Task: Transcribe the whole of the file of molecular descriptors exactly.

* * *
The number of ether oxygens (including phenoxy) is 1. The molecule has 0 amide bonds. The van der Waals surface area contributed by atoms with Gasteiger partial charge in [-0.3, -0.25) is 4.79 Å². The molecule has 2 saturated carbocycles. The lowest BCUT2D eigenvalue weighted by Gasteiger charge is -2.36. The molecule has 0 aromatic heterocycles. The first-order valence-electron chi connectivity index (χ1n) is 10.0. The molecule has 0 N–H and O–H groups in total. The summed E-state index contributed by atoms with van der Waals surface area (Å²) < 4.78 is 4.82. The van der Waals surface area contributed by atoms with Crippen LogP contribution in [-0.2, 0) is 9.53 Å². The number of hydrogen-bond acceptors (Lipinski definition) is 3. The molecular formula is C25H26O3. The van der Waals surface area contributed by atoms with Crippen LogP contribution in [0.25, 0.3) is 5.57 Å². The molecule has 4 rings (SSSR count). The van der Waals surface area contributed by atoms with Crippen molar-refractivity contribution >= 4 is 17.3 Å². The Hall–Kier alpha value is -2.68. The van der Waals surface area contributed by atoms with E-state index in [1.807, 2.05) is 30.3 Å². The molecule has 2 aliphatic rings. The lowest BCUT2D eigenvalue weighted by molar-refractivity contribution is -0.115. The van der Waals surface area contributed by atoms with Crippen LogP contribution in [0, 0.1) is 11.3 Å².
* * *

The number of ether oxygens (including phenoxy) is 1. The molecule has 0 amide bonds. The van der Waals surface area contributed by atoms with Gasteiger partial charge in [-0.3, -0.25) is 4.79 Å². The molecule has 2 saturated carbocycles. The lowest BCUT2D eigenvalue weighted by Gasteiger charge is -2.36. The molecule has 0 aromatic heterocycles. The first-order valence-electron chi connectivity index (χ1n) is 10.0. The molecule has 0 N–H and O–H groups in total. The summed E-state index contributed by atoms with van der Waals surface area (Å²) < 4.78 is 4.82. The van der Waals surface area contributed by atoms with Crippen LogP contribution in [-0.2, 0) is 9.53 Å². The number of hydrogen-bond acceptors (Lipinski definition) is 3. The molecular formula is C25H26O3. The van der Waals surface area contributed by atoms with Crippen LogP contribution in [0.25, 0.3) is 5.57 Å². The molecule has 4 rings (SSSR count). The van der Waals surface area contributed by atoms with Crippen molar-refractivity contribution >= 4 is 17.3 Å². The Hall–Kier alpha value is -2.68. The van der Waals surface area contributed by atoms with E-state index in [1.807, 2.05) is 30.3 Å². The molecule has 2 aliphatic rings. The lowest BCUT2D eigenvalue weighted by molar-refractivity contribution is -0.115. The van der Waals surface area contributed by atoms with Crippen LogP contribution in [0, 0.1) is 11.3 Å².